Well, Datuk Badruddin, what the Kedahan used to say is casual communication language and mostly at the coffee shops. But you are in Parliament, the highest office of our land, representing the people at large. That institution requires you to behave in a manner attributable to your standing. In the Web space and the blogging sphere, the people uses 4-letter words (F**K, Bast**d, Assholes, Moth**F**Ker, etc) ... do you mean to say we can use it in blogs, therefore you can use it in Parliament? And you are a Datuk, someone who is accredited with an honorarium, yet you behave like a monkey in the concrete jungle. And you tried to discredit your fellow Muslims. You are concerned about males with ear-rings, but did you look into yourself and probably, your children and their behaviors; I presumed that they could have behave like you - like father, like son. I hope they are not, probably because their mother knows how to educate them.
There is nothing in the Quran to stop a Muslim male from wearing ear-rings. Therefore, a muslim must not deviate from the Quran and introduce new doctrines contravening the preaching of the prophet.
Yusuf al-Qaradawi in his book 'The Lawful and The Prohibited in Islam (Al-Hala wal Haram fil Islam) raised the contention to the question of what ought to be halal and haram was a matter of great concern as the people had gone far astray and were utterly confused, permitting many impure and harmful things and prohibiting many things that were good and pure.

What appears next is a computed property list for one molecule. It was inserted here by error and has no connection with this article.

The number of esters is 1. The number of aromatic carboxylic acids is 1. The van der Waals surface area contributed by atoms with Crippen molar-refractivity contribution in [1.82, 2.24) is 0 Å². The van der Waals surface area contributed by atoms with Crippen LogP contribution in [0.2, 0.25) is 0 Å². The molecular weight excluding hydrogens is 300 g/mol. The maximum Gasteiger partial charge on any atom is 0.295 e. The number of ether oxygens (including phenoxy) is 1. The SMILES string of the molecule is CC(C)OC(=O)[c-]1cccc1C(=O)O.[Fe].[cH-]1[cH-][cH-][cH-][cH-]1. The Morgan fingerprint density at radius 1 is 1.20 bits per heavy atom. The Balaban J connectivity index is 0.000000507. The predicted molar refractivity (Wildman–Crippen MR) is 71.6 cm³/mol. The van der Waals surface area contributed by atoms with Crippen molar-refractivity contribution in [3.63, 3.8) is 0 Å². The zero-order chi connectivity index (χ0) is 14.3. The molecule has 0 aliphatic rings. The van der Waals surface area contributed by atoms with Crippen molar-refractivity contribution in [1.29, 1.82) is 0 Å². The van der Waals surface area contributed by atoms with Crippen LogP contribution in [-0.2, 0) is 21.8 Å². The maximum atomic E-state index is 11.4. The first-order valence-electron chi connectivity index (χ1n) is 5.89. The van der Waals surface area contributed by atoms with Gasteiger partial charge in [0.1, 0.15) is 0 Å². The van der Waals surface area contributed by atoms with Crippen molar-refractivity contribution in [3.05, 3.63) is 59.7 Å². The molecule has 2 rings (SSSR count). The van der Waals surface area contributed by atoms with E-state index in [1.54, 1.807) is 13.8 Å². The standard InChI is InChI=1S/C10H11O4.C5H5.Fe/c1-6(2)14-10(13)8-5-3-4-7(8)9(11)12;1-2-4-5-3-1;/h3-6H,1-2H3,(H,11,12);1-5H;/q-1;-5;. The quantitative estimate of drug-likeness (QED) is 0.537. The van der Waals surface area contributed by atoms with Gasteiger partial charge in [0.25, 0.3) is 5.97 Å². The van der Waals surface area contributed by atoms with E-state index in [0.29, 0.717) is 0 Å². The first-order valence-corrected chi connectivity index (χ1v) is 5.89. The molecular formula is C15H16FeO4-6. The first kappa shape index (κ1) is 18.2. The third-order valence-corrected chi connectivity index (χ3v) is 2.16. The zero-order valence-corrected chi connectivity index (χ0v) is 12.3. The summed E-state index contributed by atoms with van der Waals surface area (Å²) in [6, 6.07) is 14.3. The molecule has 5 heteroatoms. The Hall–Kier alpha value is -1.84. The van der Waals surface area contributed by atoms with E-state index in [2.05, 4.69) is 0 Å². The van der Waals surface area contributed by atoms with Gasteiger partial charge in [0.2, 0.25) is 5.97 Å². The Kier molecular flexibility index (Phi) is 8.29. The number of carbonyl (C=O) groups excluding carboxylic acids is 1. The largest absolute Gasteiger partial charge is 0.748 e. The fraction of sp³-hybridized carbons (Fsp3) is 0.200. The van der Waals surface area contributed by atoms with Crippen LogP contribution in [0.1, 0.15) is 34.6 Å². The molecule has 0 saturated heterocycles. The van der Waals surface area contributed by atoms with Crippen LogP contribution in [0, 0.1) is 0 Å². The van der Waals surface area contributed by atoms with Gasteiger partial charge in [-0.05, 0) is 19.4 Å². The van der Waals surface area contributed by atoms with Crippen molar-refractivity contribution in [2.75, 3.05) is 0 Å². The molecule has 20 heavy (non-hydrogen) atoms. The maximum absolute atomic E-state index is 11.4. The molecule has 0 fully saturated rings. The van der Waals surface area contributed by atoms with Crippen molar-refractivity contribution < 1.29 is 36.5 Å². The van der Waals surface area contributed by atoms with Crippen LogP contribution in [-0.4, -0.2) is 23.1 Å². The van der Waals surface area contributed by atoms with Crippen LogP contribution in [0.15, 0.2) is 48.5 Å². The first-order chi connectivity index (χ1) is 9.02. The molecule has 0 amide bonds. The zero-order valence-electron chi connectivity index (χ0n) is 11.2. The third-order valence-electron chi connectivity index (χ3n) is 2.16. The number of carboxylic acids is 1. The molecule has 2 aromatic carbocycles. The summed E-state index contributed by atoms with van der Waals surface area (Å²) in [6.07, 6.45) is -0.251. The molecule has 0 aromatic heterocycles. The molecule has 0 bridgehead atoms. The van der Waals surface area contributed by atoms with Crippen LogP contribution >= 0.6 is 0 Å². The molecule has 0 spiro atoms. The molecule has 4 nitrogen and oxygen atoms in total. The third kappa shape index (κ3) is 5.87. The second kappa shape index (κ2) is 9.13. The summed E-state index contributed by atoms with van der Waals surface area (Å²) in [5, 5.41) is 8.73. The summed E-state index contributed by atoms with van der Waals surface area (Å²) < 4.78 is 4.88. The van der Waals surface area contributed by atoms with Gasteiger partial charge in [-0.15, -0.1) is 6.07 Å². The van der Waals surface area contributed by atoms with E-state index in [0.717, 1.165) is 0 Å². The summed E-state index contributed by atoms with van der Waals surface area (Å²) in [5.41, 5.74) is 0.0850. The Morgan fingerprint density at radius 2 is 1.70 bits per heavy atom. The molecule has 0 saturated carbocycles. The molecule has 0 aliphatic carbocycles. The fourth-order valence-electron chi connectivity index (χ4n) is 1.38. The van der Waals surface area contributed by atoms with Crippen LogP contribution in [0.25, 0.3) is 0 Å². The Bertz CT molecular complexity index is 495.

The Quran exposed the error of those who made halal what should had been haram:
When Islam came, one of it's initial accomplishment is to establish certain legal principles and measures for rectifying this matter and determining criteria on which the questions of what is halal and haram were to be based. Thus this vital aspect was determined according to the basis of the principles of justice.
Nothing is haram except what is prohibited by the sound and explicit nas from the Law-Giver, Allah Subhanahu wa Ta'ala. If the nas is not sound, as for example in the case of a weak hadith, or it is not explicit in stating the prohibition, then the original principle of permissibility applies.
Allah had only prohibited a few things for specific reasons and the sphere of prohibition is small.
"What Allah has made lawful in his Book is halal, and what He has forbidden is haram, and that concerning which He is silent is allowed as His favour." (19:64)
Accordint to Yusuf al-Qaradawi,the same principle is not limited to things and objects but also include all human actions and behaviors not related to acts of worship, which may be termed as living habits, or day-to-day affairs. It does include culture and traditions, including huggings, holding hands and wearing ear-rings. The principle is that what is not explicitly prohibited as haram in the Quran and restricted, they should be allowed without restriction.
The exception will be regarding the acts of worship which are purely religious acts and for this, only what Allah Himself reveals.